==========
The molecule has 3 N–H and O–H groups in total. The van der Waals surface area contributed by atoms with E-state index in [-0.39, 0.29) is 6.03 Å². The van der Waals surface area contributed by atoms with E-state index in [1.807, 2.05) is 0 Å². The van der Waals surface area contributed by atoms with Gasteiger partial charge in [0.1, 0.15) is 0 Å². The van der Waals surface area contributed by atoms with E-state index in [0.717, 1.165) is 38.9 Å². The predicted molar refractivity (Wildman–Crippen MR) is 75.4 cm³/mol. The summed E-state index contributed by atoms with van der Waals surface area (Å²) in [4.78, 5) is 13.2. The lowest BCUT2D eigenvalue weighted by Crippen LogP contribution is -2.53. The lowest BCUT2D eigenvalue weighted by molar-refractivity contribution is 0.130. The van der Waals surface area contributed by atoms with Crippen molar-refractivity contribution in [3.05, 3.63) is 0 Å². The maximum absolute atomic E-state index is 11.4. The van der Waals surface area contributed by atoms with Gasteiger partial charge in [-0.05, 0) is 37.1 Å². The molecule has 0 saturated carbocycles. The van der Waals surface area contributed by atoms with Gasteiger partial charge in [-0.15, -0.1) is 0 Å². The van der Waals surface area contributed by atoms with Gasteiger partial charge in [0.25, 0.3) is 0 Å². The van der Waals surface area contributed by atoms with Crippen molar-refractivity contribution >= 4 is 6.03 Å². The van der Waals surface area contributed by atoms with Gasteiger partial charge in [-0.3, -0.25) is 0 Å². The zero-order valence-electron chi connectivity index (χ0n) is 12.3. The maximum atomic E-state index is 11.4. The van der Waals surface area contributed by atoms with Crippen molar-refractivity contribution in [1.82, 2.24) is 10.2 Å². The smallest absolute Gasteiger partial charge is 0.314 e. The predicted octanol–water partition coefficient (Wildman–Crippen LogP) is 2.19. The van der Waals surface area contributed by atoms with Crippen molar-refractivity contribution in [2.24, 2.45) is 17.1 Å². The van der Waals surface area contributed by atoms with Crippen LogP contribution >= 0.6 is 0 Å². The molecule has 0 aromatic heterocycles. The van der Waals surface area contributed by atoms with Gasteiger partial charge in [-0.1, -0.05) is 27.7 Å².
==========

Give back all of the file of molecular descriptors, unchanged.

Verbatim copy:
The molecule has 3 N–H and O–H groups in total. The van der Waals surface area contributed by atoms with E-state index in [-0.39, 0.29) is 6.03 Å². The van der Waals surface area contributed by atoms with E-state index in [1.807, 2.05) is 0 Å². The van der Waals surface area contributed by atoms with Gasteiger partial charge in [0.1, 0.15) is 0 Å². The van der Waals surface area contributed by atoms with E-state index in [0.717, 1.165) is 38.9 Å². The predicted molar refractivity (Wildman–Crippen MR) is 75.4 cm³/mol. The summed E-state index contributed by atoms with van der Waals surface area (Å²) in [4.78, 5) is 13.2. The lowest BCUT2D eigenvalue weighted by Crippen LogP contribution is -2.53. The lowest BCUT2D eigenvalue weighted by molar-refractivity contribution is 0.130. The van der Waals surface area contributed by atoms with Crippen molar-refractivity contribution in [3.05, 3.63) is 0 Å². The maximum absolute atomic E-state index is 11.4. The van der Waals surface area contributed by atoms with Gasteiger partial charge in [-0.05, 0) is 37.1 Å². The molecule has 0 saturated carbocycles. The van der Waals surface area contributed by atoms with Gasteiger partial charge in [-0.15, -0.1) is 0 Å². The van der Waals surface area contributed by atoms with Gasteiger partial charge in [0.25, 0.3) is 0 Å². The van der Waals surface area contributed by atoms with Crippen molar-refractivity contribution >= 4 is 6.03 Å². The van der Waals surface area contributed by atoms with Gasteiger partial charge in [-0.3, -0.25) is 0 Å². The zero-order valence-electron chi connectivity index (χ0n) is 12.3. The maximum atomic E-state index is 11.4. The van der Waals surface area contributed by atoms with Crippen molar-refractivity contribution in [1.82, 2.24) is 10.2 Å². The smallest absolute Gasteiger partial charge is 0.314 e. The predicted octanol–water partition coefficient (Wildman–Crippen LogP) is 2.19. The van der Waals surface area contributed by atoms with Crippen molar-refractivity contribution in [2.24, 2.45) is 17.1 Å². The van der Waals surface area contributed by atoms with Crippen LogP contribution >= 0.6 is 0 Å². The molecule has 0 aromatic heterocycles. The van der Waals surface area contributed by atoms with Gasteiger partial charge in [-0.1, -0.05) is 27.7 Å².